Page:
January 22, 2016
Proceedings of the Natural Institute of Science | Volume 3 | MAPSS 1
Map showing the number of US State symbols and icons that are actually non-native species
Every US state has at least some officially designated symbols and icons (like, State Bird or State Flower) that are said to best represent its cultural heritage. We looked at each state's list of State Symbols to determine which ones are actually classified as non-native species (meaning a species that was introduced to the US by human activity).
We used Wikipedia and the website of State Symbols USA organization to find each state's official symbols. To determine if a species was native or not, we used our good old fashioned knowledge of the species (just kidding, we used Wikipedia for that, too.)
First, here is a map showing the number of official symbols that are non-native for each State:
Three states had four official symbols that were non-native:
Georgia (State Flower - Cherokee Rose; State Insect - Western Honey Bee; State Fruit - Peach; State Crop - Peanut)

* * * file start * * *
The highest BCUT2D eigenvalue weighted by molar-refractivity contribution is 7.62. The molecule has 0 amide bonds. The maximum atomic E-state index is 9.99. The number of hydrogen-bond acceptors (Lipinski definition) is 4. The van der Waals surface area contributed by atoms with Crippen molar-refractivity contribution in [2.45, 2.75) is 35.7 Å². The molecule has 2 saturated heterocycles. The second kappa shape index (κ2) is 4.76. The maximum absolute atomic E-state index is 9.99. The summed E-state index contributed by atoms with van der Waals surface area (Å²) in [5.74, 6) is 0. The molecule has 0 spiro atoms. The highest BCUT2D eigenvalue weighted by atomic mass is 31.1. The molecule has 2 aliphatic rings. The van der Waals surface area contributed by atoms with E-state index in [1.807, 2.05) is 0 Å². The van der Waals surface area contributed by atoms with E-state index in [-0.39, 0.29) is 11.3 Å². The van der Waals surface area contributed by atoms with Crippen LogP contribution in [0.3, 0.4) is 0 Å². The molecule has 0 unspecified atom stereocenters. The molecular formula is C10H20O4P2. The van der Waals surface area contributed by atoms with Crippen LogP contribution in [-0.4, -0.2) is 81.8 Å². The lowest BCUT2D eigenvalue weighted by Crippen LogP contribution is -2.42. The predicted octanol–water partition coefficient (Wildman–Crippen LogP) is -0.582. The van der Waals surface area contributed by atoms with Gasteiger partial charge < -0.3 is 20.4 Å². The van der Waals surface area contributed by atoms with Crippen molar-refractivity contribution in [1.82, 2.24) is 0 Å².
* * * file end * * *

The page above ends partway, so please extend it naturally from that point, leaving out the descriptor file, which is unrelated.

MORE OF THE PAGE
Texas (State Fruit - Grapefruit; State Shrub - Crape Myrtle; State Large Mammal - Cattle; State Pepper - Jalapeno)
Utah (State Insect - Western Honey Bee; State Fruit - Cherry; State Vegetable - Spanish Sweet Onion; State Historical Vegetable - Sugar Beet)
Only 14 States (= 28%) were completely devoid of non-native species.
Not all states have the same number of official symbols. For example, Indiana and Iowa have designated only three species-centric symbols (State Flower, State Tree and State Bird), while Texas has designated the most (24 state symbols involving species). So, for each state, we calculated what percentage of state symbols involving species are actually non-native:
Utah takes the top spot; four of its nine symbols involving species were non-native. Indiana is second, followed by Wisconsin, Vermont, Arkansas, and Ohio.
Some other interesting stats:
Massachusetts and New Mexico have the highest number of species-centric state symbols without any of them being non-native (11).
Forty-two states have designated a State Insect. In 19 cases (about 45%), that insect is non-native, and almost always that non-native insect is the European Honeybee.
44% of the State Fruits are non-native, as well as 77% of the State Vegetables.
Every state has a State Tree. None of them are non-native. Yay!
Similarly, all State Amphibians, State Fish (Salt of Freshwater), State Butterflies, State Reptiles, State Shells, and State Grasses were native to the United States.
The State Beautification and Conservation Plant of Pennsylvania is Crownvetch (Coronilla varia) despite the fact it is non-native and is actually classified as an invasive species by some Midwestern states. Get it together, Pennsylvania.